Charles Corner Brownley, a retired civil engineer and former lacrosse player who was a member of the famed 1928 U.S. Olympic team, died of Parkinson's disease Nov. 29 at Charlestown Retirement Community. He was 95 and a former Towson resident.
Mr. Brownley was born in Baltimore and raised in Roland Park. He was a 1925 graduate of Polytechnic Institute and earned his bachelor's degree in civil engineering in 1930 at the Johns Hopkins University.
While attending Hopkins, Mr. Brownley was goalie on the Olympic lacrosse team that convened in 1928 in Amsterdam, the Netherlands. Hopkins beat the Canadian team, 6-3, on Aug. 6, 1928.
The Johns Hopkins Alumni Magazine reported that the "game developed into an unusually rough affair, which greatly amused the spectators, most of whom had never witnessed a lacrosse game before." The next day, Hopkins fell to England in a 7-6 game.
Family members say that Mr. Brownley, who had lived at Charlestown since 1993, may have been the last surviving member of the 1928 team.
Mr. Brownley worked from the 1930s to the 1950s as an engineer for Crown, Cork & Seal Co. He went to work in the 1950s for William A. Milby Co. in Remington, which designed and manufactured water systems. In 1976, he was a founder of Control Power, a Baltimore civil engineering firm. He retired in 1980.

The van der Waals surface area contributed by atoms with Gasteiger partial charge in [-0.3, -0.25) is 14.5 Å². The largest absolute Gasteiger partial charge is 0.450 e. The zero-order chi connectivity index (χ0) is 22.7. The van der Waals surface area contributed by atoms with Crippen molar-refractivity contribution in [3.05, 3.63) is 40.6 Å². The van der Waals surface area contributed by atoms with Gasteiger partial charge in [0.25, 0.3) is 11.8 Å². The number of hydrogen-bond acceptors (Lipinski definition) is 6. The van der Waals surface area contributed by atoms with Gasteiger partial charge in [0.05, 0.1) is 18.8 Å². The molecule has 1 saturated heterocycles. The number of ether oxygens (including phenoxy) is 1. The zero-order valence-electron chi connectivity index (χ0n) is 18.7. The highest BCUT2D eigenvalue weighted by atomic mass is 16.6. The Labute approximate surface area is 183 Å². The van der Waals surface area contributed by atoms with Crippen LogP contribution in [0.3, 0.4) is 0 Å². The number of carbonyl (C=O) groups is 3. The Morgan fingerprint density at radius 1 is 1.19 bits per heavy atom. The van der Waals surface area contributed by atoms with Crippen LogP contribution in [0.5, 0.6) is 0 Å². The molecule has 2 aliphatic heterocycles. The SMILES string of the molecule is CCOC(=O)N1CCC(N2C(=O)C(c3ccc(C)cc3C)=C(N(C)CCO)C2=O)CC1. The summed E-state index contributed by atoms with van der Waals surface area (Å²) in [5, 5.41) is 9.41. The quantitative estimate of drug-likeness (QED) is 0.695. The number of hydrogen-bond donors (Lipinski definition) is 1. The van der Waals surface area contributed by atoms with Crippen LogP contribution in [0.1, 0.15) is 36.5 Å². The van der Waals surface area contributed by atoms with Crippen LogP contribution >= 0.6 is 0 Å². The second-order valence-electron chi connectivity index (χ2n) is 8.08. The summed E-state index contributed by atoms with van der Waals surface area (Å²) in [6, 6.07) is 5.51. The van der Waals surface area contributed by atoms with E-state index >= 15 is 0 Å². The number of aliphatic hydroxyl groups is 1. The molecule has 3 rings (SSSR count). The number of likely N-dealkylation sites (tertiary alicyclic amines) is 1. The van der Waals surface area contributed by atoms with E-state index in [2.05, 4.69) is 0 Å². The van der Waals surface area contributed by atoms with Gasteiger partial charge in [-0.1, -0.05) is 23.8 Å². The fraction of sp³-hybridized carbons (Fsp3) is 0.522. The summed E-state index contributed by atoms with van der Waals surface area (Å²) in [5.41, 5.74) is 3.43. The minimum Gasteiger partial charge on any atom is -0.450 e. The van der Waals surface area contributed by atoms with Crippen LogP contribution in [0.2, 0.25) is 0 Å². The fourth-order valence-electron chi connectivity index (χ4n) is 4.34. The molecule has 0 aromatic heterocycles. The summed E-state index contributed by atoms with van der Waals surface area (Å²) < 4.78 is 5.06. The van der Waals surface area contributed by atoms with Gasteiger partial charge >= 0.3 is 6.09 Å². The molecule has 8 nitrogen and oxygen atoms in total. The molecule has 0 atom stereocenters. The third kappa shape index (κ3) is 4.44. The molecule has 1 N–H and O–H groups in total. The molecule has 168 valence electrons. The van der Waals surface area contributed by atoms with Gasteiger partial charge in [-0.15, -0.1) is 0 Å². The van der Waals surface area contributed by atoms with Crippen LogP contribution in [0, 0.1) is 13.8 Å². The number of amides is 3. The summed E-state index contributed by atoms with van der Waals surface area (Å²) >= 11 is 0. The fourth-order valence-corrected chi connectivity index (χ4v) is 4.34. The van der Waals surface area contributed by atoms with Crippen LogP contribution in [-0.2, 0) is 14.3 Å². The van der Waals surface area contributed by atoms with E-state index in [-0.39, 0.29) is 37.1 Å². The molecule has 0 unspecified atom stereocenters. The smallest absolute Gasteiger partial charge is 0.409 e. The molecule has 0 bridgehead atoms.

He was an avid duckpin bowler and gardener, and enjoyed playing and listening to harmonica music.
He was an active member and former elder of Roland Park Presbyterian Church. He was also a member of the Johns Hopkins Club and the Mount Washington Club.
Mr. Brownley was married for 42 years to the former Marie Graeve, who died in 1979.
Services will be held at 10:30 a.m. Tuesday at Our Lady of the Angels Chapel at Charlestown, 719 Maiden Choice Lane in Catonsville.
Mr. Brownley is survived by his wife of 24 years, the former Audrey Wicker Barnes; two daughters, Alice B. Washburn and Nancie B. Cameron, both of Silver Spring; a brother, John K. Brownley of Silver Spring; a sister, Jean B. Hunt of Franklinton, N.C.; two grandchildren; and three great-grandchildren.